The first part of the complaint of the people recorded in Numbers 14:2 is a glowing example of the irrational nature of unbelieving despair.  The people said, “If only we had died in the land of Egypt! Or if only we had died in the wilderness!” This is not exactly a rational line of argumentation.  There is no reason given as to precisely how the people would be better off to have been killed by their Egyptian taskmaster, or to have dropped dead in the desert from plague or starvation. It is really pointless to inquire why death in Egypt or in the wilderness would have been better. There was no sound reasoning behind their statement.  It was the irrational expression of fear which had gripped the hearts of the multitude. At this point, they would have said anything to convince themselves that they were justified in their unbelief.  But what they did say amounted to this:  “We would be better off dead than trusting God to fulfill His promise to us!”  Truly, the fool says in his heart, “There is no God.”  And the man who denies God in the face of opposition is a fool indeed.

 

Step 17: Seeking to justify disobedience (Num. 14:3a)

 

The next step in the progression of unbelief was to construct a rationale for the essentially irrational. Somehow, the people must convince themselves that the sinful course they desire to follow is really the way of prudence and responsibility. In his commentary on Numbers, Gordon Keddie aptly states:  “All unbelief comes down to this: a wicked and foolish decision is laundered by a show of rightness and wisdom.” And so the people come up with a justification for their cowardice. First, they imply that Moses and Aaron have obviously misinterpreted the will of God.  “Why has the Lord brought us to this land to fall by the sword?”  Surely God would not do such a thing Moses!  You have clearly led us astray! Notice that by this point the people have firmly concluded that their entrance into the land of Canaan necessarily means that they will be killed.  There is not even a remote possibility in their minds that maybe… just maybe… they would prevail. Next, they concoct a high-sounding justification for their fear:  The truly responsible thing is to look out for the interests of our wives and children.  Those bent on pursuing a course of disobedience rarely come right out and admit it.  The heart is desperately wicked, and very adept at finding some plausible-sounding pretext to make foolish unbelief seem like the height of wisdom, and sheer cowardice seem noble.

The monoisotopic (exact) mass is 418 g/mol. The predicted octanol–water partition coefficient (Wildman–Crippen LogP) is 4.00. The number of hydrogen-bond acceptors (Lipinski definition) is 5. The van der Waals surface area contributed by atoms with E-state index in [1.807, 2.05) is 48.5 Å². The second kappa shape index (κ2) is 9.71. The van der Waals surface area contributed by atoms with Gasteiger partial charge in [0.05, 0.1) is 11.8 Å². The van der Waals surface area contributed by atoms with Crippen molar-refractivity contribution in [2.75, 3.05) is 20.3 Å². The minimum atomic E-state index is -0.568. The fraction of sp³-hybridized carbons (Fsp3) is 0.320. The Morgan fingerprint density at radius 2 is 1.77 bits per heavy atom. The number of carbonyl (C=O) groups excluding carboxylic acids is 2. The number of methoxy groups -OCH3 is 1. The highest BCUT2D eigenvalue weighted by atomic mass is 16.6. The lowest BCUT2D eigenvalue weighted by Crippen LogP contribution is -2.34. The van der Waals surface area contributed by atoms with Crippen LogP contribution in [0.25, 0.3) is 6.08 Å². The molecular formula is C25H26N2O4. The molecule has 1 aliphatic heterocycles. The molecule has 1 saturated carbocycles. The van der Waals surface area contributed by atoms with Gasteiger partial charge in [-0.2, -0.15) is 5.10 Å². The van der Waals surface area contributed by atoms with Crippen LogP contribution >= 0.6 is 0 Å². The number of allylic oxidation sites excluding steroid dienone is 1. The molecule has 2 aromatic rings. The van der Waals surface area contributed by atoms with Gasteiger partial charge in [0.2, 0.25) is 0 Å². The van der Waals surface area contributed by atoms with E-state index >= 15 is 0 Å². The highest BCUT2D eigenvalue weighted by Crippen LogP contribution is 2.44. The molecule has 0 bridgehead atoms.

Step 18: Formally rejecting God’s command (Num. 14:3b-4)

 

The course of self-deception being complete, it remains only for the people to formally announce their conclusion.  Having concluded that it would actually be “better” to walk in the exact opposite direction from the will of God, they said to one another:  “Let us select a leader and return to Egypt.” The majority voted to impeach God and His servant Moses. It wasn’t the last time that a faithful minister of God would find himself on the losing side of a vote cast by a rebellious congregation. Fear triumphed over faith in their hearts… unbelief dressed up as “practical wisdom” resulted in a formal repudiation of God’s promised inheritance. The lot was cast, and the plague of apostasy had smitten an entire generation.